In 1975 ARCO constructed its Prudhoe Bay Operations Center as an addition to the original operations center, which consisted of wood-framed structures assembled on site. The new PBOC provided four residential wings off of a recreational central building, all two stories tall, housing 224 people. At the same time, the original operations center converted all of its double rooms to single occupancy.
The new PBOC was prefabricated in modules in Tacoma, Washington, and barged to the site. Elevation from the ground prevented heat transference to the permafrost, provided access for the crawlers, and lessened wind action on the structures. The bottom edge of the modules was chamfered to funnel the wind. Steel trusses support a concrete deck, and the entire structure is enveloped by steel-clad urethane panels.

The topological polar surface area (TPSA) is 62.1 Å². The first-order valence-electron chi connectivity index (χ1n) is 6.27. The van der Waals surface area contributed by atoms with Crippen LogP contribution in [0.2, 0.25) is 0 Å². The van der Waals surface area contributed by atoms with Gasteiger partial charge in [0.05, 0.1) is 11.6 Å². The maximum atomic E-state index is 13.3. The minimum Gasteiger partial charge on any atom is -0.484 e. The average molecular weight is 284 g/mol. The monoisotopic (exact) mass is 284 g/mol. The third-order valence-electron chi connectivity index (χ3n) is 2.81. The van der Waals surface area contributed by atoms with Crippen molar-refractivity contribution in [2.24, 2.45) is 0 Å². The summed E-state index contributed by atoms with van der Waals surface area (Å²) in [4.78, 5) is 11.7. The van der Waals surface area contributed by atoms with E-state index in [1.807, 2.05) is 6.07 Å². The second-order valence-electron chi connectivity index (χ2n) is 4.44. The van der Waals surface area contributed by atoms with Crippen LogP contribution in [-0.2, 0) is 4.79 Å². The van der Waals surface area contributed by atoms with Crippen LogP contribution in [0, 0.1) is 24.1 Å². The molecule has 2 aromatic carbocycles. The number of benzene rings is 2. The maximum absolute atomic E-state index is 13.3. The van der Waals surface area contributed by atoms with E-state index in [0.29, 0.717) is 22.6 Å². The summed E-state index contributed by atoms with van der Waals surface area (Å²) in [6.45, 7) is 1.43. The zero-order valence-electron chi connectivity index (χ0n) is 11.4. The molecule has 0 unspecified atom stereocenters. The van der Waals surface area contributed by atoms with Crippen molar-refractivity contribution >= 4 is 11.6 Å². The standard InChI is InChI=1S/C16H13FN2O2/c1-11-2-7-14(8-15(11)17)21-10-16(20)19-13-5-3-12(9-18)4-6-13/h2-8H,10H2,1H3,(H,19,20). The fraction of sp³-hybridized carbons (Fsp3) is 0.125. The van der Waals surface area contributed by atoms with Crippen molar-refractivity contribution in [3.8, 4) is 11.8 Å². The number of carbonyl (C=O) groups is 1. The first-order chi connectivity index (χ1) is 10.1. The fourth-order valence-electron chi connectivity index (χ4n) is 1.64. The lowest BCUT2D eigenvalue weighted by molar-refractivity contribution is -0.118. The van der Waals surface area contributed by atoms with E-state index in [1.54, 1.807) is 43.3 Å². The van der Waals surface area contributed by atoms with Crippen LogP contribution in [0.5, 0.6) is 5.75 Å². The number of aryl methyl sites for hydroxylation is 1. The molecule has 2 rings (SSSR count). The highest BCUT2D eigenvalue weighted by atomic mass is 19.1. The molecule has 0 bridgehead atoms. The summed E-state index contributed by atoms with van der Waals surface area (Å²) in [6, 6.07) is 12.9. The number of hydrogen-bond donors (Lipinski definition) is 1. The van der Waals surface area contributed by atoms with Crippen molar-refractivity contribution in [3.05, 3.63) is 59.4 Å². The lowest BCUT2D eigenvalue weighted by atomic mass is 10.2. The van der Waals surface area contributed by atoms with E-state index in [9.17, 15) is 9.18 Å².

The central module is 70 feet by 190 feet by 40 feet high, providing an activities center with gymnasium, lounge areas, and auditorium. It also serves as a spine; the four residential modules run perpendicular to it. They are each 40 feet by 144 feet by 36 feet high, with two-room suites on a double-loaded corridor.
ARCO's philosophy, which produced a relatively spread-out complex, has changed recently. The cost of constructing gravel pads has induced it to build more compact facilities. The operations center will be moved and consolidated with the one at the Kuparuk oil field; the transportability of the structure is now proving to be one of its great advantages.